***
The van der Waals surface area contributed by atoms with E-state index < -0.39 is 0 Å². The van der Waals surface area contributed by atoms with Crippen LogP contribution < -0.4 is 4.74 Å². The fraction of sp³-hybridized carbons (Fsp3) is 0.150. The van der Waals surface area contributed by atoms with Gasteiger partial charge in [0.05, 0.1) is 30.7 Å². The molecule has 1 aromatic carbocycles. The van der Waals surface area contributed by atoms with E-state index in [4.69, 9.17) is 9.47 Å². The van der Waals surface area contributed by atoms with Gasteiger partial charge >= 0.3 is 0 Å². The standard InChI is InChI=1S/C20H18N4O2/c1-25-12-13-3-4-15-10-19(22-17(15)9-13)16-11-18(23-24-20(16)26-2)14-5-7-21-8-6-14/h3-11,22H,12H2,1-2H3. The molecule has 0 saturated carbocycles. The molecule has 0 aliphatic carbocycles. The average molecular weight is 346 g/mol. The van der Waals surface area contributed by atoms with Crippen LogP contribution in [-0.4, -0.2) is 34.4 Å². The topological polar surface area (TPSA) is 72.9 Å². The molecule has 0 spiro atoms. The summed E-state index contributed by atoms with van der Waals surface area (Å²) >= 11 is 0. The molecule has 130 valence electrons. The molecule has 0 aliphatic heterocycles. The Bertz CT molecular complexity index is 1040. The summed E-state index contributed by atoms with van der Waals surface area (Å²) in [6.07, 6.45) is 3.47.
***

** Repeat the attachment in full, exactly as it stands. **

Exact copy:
The van der Waals surface area contributed by atoms with E-state index < -0.39 is 0 Å². The van der Waals surface area contributed by atoms with Crippen LogP contribution < -0.4 is 4.74 Å². The fraction of sp³-hybridized carbons (Fsp3) is 0.150. The van der Waals surface area contributed by atoms with Gasteiger partial charge in [0.05, 0.1) is 30.7 Å². The molecule has 1 aromatic carbocycles. The van der Waals surface area contributed by atoms with E-state index in [4.69, 9.17) is 9.47 Å². The van der Waals surface area contributed by atoms with Gasteiger partial charge >= 0.3 is 0 Å². The standard InChI is InChI=1S/C20H18N4O2/c1-25-12-13-3-4-15-10-19(22-17(15)9-13)16-11-18(23-24-20(16)26-2)14-5-7-21-8-6-14/h3-11,22H,12H2,1-2H3. The molecule has 0 saturated carbocycles. The molecule has 0 aliphatic carbocycles. The average molecular weight is 346 g/mol. The van der Waals surface area contributed by atoms with Crippen LogP contribution in [-0.4, -0.2) is 34.4 Å². The topological polar surface area (TPSA) is 72.9 Å². The molecule has 0 spiro atoms. The summed E-state index contributed by atoms with van der Waals surface area (Å²) >= 11 is 0. The molecule has 130 valence electrons. The molecule has 0 aliphatic heterocycles. The Bertz CT molecular complexity index is 1040. The summed E-state index contributed by atoms with van der Waals surface area (Å²) in [6.07, 6.45) is 3.47.